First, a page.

| | |
First the power cuts, then increased diesel price and now hike in property tax. These are turning out to be taxing times for IT companies in Chennai, reports CNBC-TV18’s Swathi Narayanan.
First the power cuts, then increased diesel price and now hike in property tax. These are turning out to be taxing times for IT companies in Chennai, reports CNBC-TV18's Swathi Narayanan.
State civic body Chennai Corporation is trying to increase its revenues and has zeroed in on it companies. It has hiked property taxes for IT companies in the city anywhere between 50-200%. The current property tax paid by these companies stands at just over Rs 3 per sq feet. However, in April, they will have to shell out between Rs 4 and 27 per sq feet depending on their location. An unhappy software industry is now complaining about being singled out.
Arun Jain, CMD, Polaris said, “One cannot differentiate for what purpose a property is being used. I don’t think so it's a good idea to differentiate industry by industry.”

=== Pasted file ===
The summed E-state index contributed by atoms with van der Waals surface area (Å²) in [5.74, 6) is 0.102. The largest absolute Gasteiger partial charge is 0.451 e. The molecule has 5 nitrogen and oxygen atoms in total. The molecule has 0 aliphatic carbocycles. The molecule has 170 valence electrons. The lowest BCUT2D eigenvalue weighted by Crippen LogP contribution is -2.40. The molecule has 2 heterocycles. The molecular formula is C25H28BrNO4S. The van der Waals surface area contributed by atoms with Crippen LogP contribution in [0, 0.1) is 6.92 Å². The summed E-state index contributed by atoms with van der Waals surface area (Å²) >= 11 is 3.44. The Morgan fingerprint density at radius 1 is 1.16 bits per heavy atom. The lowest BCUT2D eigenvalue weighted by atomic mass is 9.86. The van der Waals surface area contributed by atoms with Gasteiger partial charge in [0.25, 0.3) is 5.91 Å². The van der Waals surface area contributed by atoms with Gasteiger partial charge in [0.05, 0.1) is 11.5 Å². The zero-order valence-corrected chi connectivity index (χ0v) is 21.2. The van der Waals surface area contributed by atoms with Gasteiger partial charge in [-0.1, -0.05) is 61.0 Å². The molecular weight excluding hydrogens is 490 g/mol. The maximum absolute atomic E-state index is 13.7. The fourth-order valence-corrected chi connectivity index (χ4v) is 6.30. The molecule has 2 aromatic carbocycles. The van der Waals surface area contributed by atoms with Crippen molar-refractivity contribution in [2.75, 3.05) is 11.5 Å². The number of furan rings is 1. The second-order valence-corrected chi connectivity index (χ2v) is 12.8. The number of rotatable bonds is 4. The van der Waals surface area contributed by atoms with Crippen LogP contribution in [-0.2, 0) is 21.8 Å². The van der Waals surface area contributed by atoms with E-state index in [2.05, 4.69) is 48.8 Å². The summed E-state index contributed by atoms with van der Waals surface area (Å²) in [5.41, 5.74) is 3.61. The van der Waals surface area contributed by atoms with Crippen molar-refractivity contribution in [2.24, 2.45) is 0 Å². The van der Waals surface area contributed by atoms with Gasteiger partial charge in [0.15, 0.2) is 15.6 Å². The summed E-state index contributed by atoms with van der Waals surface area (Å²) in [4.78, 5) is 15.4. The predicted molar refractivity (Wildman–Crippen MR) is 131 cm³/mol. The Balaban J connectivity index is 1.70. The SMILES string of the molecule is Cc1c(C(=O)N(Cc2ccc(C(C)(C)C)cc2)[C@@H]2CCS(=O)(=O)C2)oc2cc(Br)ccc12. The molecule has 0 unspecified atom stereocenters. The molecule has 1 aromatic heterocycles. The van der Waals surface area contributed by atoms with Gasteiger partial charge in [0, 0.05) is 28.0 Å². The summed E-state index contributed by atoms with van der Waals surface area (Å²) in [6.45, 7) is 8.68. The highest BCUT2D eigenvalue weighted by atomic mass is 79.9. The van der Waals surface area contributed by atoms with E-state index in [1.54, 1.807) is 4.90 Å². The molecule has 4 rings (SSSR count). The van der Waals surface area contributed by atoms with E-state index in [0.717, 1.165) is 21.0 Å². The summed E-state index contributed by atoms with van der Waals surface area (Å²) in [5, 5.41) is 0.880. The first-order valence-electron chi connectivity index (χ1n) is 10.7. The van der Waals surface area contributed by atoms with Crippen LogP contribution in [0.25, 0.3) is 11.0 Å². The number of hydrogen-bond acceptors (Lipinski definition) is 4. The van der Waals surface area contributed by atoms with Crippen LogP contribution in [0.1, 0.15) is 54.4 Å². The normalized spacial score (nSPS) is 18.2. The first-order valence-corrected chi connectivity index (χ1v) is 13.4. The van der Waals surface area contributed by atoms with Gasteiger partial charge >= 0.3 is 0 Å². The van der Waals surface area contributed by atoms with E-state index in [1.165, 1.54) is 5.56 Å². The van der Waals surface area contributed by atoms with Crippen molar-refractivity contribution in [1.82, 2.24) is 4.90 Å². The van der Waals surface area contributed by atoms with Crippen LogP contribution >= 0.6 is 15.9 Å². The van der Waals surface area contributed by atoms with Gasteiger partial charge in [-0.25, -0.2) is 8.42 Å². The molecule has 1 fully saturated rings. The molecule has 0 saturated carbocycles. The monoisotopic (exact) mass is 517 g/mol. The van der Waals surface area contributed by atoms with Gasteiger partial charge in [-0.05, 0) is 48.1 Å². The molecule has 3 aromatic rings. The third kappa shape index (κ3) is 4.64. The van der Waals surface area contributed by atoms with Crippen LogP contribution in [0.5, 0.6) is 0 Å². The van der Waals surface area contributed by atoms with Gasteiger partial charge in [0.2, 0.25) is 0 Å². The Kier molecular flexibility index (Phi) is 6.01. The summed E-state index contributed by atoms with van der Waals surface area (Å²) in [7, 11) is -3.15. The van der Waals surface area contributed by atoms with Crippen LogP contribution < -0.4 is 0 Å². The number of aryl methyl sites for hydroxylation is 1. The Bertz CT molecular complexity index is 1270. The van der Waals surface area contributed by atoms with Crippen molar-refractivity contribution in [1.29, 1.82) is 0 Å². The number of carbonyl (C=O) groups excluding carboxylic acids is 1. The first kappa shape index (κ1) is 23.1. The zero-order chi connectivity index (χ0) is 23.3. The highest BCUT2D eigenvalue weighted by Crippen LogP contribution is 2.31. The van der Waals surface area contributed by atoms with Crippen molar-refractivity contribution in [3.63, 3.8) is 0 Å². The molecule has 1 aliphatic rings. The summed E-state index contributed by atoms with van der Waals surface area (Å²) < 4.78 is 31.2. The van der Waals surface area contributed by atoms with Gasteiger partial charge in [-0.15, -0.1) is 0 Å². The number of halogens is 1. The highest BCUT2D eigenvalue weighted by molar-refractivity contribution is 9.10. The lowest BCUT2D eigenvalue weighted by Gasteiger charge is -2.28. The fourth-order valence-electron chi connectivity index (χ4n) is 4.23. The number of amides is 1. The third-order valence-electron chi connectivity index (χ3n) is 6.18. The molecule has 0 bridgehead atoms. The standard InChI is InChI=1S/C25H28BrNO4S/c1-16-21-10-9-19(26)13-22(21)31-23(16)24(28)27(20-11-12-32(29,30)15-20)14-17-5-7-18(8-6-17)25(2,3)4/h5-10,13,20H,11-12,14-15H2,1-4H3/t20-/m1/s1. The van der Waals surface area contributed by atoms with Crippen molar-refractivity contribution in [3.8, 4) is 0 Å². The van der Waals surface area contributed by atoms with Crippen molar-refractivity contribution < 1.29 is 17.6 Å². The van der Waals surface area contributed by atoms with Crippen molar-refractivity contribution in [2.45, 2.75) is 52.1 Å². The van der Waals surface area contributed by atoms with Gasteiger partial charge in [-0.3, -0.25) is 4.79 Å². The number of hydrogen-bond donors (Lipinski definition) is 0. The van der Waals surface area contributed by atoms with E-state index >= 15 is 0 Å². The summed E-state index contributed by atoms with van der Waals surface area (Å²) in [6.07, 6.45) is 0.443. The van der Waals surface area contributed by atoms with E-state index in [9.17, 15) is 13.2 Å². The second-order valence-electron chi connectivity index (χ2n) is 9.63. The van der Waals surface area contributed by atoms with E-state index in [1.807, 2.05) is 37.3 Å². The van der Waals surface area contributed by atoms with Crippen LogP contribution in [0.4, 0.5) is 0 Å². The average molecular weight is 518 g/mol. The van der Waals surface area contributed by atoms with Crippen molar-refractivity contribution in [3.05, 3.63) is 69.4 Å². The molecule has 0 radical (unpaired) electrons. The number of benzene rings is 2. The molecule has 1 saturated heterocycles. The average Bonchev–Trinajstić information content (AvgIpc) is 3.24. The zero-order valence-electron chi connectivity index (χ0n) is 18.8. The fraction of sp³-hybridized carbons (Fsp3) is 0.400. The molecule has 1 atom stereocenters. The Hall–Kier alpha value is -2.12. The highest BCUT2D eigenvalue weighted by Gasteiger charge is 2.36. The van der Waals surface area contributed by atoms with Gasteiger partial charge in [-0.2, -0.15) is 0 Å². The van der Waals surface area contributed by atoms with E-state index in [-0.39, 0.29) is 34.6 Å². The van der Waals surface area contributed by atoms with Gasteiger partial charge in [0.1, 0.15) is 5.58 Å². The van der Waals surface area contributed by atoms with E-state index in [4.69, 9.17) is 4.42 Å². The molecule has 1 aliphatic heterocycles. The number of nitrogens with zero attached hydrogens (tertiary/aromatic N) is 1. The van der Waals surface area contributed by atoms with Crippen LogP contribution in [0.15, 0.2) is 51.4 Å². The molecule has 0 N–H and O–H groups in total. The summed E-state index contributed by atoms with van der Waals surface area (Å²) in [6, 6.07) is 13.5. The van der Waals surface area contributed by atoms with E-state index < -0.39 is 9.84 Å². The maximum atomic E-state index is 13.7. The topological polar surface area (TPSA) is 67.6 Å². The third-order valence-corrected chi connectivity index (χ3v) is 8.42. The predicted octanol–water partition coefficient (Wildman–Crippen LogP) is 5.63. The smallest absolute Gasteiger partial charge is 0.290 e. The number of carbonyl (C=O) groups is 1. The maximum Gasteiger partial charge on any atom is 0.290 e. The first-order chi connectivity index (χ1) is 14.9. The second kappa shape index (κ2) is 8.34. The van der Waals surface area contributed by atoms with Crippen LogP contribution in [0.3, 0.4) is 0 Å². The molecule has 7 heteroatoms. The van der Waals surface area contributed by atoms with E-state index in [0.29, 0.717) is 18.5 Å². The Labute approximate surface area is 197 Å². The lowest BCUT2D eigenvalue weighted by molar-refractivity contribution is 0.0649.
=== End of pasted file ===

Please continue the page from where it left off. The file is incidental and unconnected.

The timing of this move could not have been worse. Companies are already reeling under power cuts of 2 - 4 hours and are forced to use diesel generators and with diesel prices increasing their operational costs are already sky rocketing. Now with the property tax hike, rentals will go up. Even though big companies like Infy and Cognizant may not be affected to a large extent, mid and small companies in Chennai, however, are likely to be hit.
B Sriram, ED - Tax & Regulatory Services, PwC said, “I believe this will be more impacting and pinching more on the smaller ones as compared to the larger ones with what the rental rates are going up and the occupancy rates are low. I am sure this will certainly impact by both the owners of the building and the tenants.”
Also with this move, property tax that IT companies have to pay in Chennai is higher than what is being paid by companies in neighboring Bangalore. Industry body Nasscom is speaking to the state government to see if any respite is possible.
ADS BY GOOGLE
video of the day
Market technically overbought; paper supply to weigh: Dutt